Chopin sonata #2 Opus 35:

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Look at the left hand: Db from small octave and F from 1-st octave. Neither I, nor anybody of my acquaintances can stretch the hand so far.

My idea was to replace F 1-t octave to F small octave. But this is a hack of course. How do professionals play it? It can't be made for the people with huge hands only.

  • Have you checked against other sources? Possibly it's a typo and should be an F in the bass
    – JETM
    May 30, 2019 at 18:19
  • 7
    You'd be surprised how many people's hands span a 10th. For example, transcriptions by ear of Tom Brier's solo piano works consistently have 10ths in them.
    – Dekkadeci
    May 30, 2019 at 23:35
  • 14
    Rachmaninoff has entered the chat.
    – user45266
    May 30, 2019 at 23:36
  • 1
    @Dekkadeci I made a mistake: it's not D, but Db, so it's not 10th, but 11th. And even worse as it includes additional stretching from a black key to white. Sorry, forgot about the key signature. My hand stretches 10th.
    – user4035
    May 31, 2019 at 2:35
  • 2
    @user4035 - The upper note is an F, so that span is still a 10th (a major 10th, to be precise).
    – Dekkadeci
    May 31, 2019 at 4:53

3 Answers 3


This does not seem to be a typo, as evidenced by a clear D♭ in the bass on page 14 of the autograph manuscript:

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On page 14 of Kullak's "instructive edition" found here, the editor suggests fingering the chord 5–3–1 and rolling the chord to get all three pitches:

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  • 8
    This is the answer. Many romantic composer notate chords that most people cannot reach, and the answer is to either simplify or roll them. May 31, 2019 at 6:54
  • Yes, roll it. It is sonorous and emphasizes the crescendo even more.
    – noumenal
    Jun 1, 2019 at 10:33

I won't talk about if it's transcribed correctly or not, because I don't know the piece...

However, the part you've mentioned is actually 'only' a 10th.

There are a lot of people who can reach a 10th in certain key signatures, me included:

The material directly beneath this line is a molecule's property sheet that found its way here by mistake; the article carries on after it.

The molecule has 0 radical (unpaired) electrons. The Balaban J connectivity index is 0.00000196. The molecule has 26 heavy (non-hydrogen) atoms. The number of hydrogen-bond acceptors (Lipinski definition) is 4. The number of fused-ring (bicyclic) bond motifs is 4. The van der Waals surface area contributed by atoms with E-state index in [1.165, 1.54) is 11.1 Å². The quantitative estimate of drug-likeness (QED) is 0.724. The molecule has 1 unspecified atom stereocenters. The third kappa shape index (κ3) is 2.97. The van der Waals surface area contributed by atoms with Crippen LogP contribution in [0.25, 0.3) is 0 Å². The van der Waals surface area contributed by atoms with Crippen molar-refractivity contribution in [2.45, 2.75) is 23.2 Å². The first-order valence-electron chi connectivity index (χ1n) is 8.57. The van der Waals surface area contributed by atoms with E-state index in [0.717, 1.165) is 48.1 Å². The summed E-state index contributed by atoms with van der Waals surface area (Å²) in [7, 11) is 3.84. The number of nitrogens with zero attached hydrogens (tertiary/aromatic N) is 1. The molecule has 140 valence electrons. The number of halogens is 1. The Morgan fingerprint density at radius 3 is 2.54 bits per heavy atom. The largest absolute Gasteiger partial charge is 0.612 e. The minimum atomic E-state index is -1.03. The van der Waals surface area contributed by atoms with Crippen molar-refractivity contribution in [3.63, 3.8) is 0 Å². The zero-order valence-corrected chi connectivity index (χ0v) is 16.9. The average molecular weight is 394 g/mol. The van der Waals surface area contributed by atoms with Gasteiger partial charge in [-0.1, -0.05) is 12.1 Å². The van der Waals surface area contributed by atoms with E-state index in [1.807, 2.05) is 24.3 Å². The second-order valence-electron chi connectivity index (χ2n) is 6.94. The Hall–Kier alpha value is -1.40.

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This 10th for example is very easy for me to reach, in the key of C I could even get it up to an 11th:

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If you can't reach a 10th, just roll the chord/notes from low to high. There are people with small hands who can't even reach an octave. They also just roll the chords. Of course in this situation the sustain pedal might be helpful to not lose the lower notes after you rolled them ;)

If done properly it still sounds good, just a bit different.

  • 5
    Sorry, it's not D, but Db. I fixed the question. I can reach 10 as you did between white keys, but not black Db - white F.
    – user4035
    May 31, 2019 at 2:37
  • I concur with the roll
    – noumenal
    Jun 1, 2019 at 10:31

It is probably a typo. But if it isn't (which I doubt) then you might have to flick your wrist, basically rolling the chord (though its not marked and wouldn't make sense in the context of the song). Its a fun technique to practice, especially when you nail the notes, but difficult in the beginning. Check out Chopin - Etude Op. 10 No. 5, which has a lot of those. Liszt also has some huge rolled arpeggios in his La Campanella.

  • 6
    It's not a typo, it's in the autograph manuscript
    – PiedPiper
    May 30, 2019 at 22:04

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